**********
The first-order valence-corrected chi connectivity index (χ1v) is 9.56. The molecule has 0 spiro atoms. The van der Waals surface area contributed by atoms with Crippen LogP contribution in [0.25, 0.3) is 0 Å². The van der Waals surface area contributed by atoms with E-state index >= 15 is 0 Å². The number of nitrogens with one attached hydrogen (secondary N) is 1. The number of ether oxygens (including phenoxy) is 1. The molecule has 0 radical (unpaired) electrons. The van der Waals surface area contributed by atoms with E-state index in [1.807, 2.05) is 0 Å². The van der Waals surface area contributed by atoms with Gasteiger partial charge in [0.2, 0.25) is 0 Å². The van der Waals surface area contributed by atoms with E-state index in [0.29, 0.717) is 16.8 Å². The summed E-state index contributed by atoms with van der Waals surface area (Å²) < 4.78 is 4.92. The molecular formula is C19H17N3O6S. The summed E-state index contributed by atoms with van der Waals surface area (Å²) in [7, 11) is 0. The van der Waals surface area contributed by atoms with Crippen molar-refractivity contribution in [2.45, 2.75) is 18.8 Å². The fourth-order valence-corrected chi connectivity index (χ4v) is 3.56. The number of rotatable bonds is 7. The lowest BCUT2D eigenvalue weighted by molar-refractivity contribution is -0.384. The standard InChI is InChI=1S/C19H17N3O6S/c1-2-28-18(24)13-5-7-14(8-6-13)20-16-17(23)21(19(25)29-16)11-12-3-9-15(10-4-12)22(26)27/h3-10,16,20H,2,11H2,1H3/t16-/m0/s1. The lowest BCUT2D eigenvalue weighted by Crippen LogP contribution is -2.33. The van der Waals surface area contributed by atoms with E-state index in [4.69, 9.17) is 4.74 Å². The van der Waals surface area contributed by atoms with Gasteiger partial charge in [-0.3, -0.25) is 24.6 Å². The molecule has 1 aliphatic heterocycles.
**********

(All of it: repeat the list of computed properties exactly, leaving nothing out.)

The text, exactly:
The first-order valence-corrected chi connectivity index (χ1v) is 9.56. The molecule has 0 spiro atoms. The van der Waals surface area contributed by atoms with Crippen LogP contribution in [0.25, 0.3) is 0 Å². The van der Waals surface area contributed by atoms with E-state index >= 15 is 0 Å². The number of nitrogens with one attached hydrogen (secondary N) is 1. The number of ether oxygens (including phenoxy) is 1. The molecule has 0 radical (unpaired) electrons. The van der Waals surface area contributed by atoms with E-state index in [1.807, 2.05) is 0 Å². The van der Waals surface area contributed by atoms with Gasteiger partial charge in [0.2, 0.25) is 0 Å². The van der Waals surface area contributed by atoms with E-state index in [0.29, 0.717) is 16.8 Å². The summed E-state index contributed by atoms with van der Waals surface area (Å²) < 4.78 is 4.92. The molecular formula is C19H17N3O6S. The summed E-state index contributed by atoms with van der Waals surface area (Å²) in [7, 11) is 0. The van der Waals surface area contributed by atoms with Crippen molar-refractivity contribution in [2.45, 2.75) is 18.8 Å². The fourth-order valence-corrected chi connectivity index (χ4v) is 3.56. The number of rotatable bonds is 7. The lowest BCUT2D eigenvalue weighted by molar-refractivity contribution is -0.384. The standard InChI is InChI=1S/C19H17N3O6S/c1-2-28-18(24)13-5-7-14(8-6-13)20-16-17(23)21(19(25)29-16)11-12-3-9-15(10-4-12)22(26)27/h3-10,16,20H,2,11H2,1H3/t16-/m0/s1. The lowest BCUT2D eigenvalue weighted by Crippen LogP contribution is -2.33. The van der Waals surface area contributed by atoms with E-state index in [4.69, 9.17) is 4.74 Å². The van der Waals surface area contributed by atoms with Gasteiger partial charge in [-0.3, -0.25) is 24.6 Å². The molecule has 1 aliphatic heterocycles.